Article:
The draft law was put forward without any heads-up and is being pushed through in a speedy procedure, making it difficult to have a public debate about it. If the law is adopted, women will have to write to a committée appointed by the Minister of Health, to get approval to have an abortion. The father will have to be informed ahead of the procedure and the woman will not be allowed to have another abortion within the same year.
Campaigning for more children
At the same time, the Macedonian government is campaining for families to have more children, trying to persuade them by using financial benifits as incentive. The Orthodox church recently made a public statement accusing women who want to work to cause divorce. In the eyes of the church, women should stay at home and take care of reproduction and family.
“The draft law is very worrying. It limits women’s right to decide over their own bodies. If the law is adopted there will be an increase in the number of illegal abortions, which means great risks for women’s health” says Emilija Dimoska, working for the Swedish women’s rights and peace organisation The Kvinna till Kvinna Foundation in Skopje, Macedonia.
Demonstration outside parliament
Last Wednesday, around 100 people demonstrated outside the parliament against the law. Among them were women’s rights activists that The Kvinna till Kvinna Foundation supports and cooperates with. Due to the swift and forceful mobilization of civil society, NGOs have managed to get a meeting with the ministry next Wednesday, to discuss the draft law.
The right to legal abortions is constantly being questioned. This past year there have been states who have put ”traditional values” high on their agenda. After an initiative from Russia, the UN Human Rights Council last autumn adopted a resolution putting traditional values in the center of the work for human rights. Among other things, the resolution highlights the role of the family and traditional values’ importance for humanity. Human rights organisations fear that this will have negative consequences on the work for women’s and LBGT persons’ human rights.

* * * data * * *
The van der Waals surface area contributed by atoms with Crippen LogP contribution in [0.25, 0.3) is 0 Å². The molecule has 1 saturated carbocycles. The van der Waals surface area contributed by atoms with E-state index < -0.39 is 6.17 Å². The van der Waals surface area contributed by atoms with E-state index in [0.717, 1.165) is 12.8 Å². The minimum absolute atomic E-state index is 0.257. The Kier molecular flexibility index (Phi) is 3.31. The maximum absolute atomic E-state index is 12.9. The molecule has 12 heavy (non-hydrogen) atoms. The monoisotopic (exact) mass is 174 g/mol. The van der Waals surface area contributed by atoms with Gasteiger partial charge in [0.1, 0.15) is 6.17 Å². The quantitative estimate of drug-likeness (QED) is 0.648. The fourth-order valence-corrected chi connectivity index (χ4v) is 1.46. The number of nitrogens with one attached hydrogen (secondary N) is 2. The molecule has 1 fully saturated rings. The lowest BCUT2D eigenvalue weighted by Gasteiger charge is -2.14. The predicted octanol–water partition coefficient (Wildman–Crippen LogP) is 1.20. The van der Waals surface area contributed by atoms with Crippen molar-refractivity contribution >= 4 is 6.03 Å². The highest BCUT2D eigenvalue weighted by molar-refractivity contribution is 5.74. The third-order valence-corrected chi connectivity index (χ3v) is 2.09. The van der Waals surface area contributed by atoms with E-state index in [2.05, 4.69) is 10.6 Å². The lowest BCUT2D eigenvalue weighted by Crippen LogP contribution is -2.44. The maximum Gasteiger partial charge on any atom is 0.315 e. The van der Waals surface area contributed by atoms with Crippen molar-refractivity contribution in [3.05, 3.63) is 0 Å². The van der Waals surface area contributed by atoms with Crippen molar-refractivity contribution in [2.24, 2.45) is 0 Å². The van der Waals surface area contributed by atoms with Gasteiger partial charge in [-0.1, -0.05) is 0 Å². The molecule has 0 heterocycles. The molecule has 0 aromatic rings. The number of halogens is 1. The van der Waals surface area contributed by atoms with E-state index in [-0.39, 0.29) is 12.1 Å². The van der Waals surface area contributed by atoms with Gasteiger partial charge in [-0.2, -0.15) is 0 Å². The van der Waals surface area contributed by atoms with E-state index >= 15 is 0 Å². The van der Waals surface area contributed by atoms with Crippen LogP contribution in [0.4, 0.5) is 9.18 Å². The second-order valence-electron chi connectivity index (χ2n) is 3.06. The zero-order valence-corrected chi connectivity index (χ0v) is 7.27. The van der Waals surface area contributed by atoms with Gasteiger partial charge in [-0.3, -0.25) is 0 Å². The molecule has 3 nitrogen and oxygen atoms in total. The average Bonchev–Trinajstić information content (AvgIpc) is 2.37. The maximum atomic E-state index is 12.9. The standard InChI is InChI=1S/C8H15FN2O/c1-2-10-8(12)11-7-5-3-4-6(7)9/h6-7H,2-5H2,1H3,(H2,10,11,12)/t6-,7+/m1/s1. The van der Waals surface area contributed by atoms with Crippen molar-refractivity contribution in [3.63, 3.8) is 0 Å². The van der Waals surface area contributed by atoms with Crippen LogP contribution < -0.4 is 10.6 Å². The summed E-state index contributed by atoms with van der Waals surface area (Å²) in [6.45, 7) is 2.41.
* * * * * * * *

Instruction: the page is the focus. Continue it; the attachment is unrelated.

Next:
Annika Flensburg/Malin Ekerstedt
Yesterday was election day in Macedonia. The picture shows Macedonian activists in the global manifestation One Billion Rising 2013. Photo: Kvinna till Kvinna |Johanna Arkåsen
In the run-up to yesterday’s local elections in Macedonia, violence and political tension have increased. And women who involves politically meet tough resistance. “It’s a male dominated political culture” says Emilija Dimoska, The Kvinna till Kvinna Foundation’s program officer.
Macedonia is characterized by political tensions between the two largest groups in the country, ethnic Macedonians and ethnic Albanians. The two groups are largely segregated – they live in different neighborhoods, go to different schools and have different curricula. Since 2011 tensions have increased, with several outbreaks of violence, to an extent that the country has not seen since 2001 when armed ethnic conflict rose between the ethnic Albanian National Liberation Army (NLA) and security forces in Macedonia.
Since 1999, The Kvinna till Kvinna Foundation has an office in Macedonia, in the capital Skopje. Program officer Emilija Dimoska gives an explanation to the current turmoil.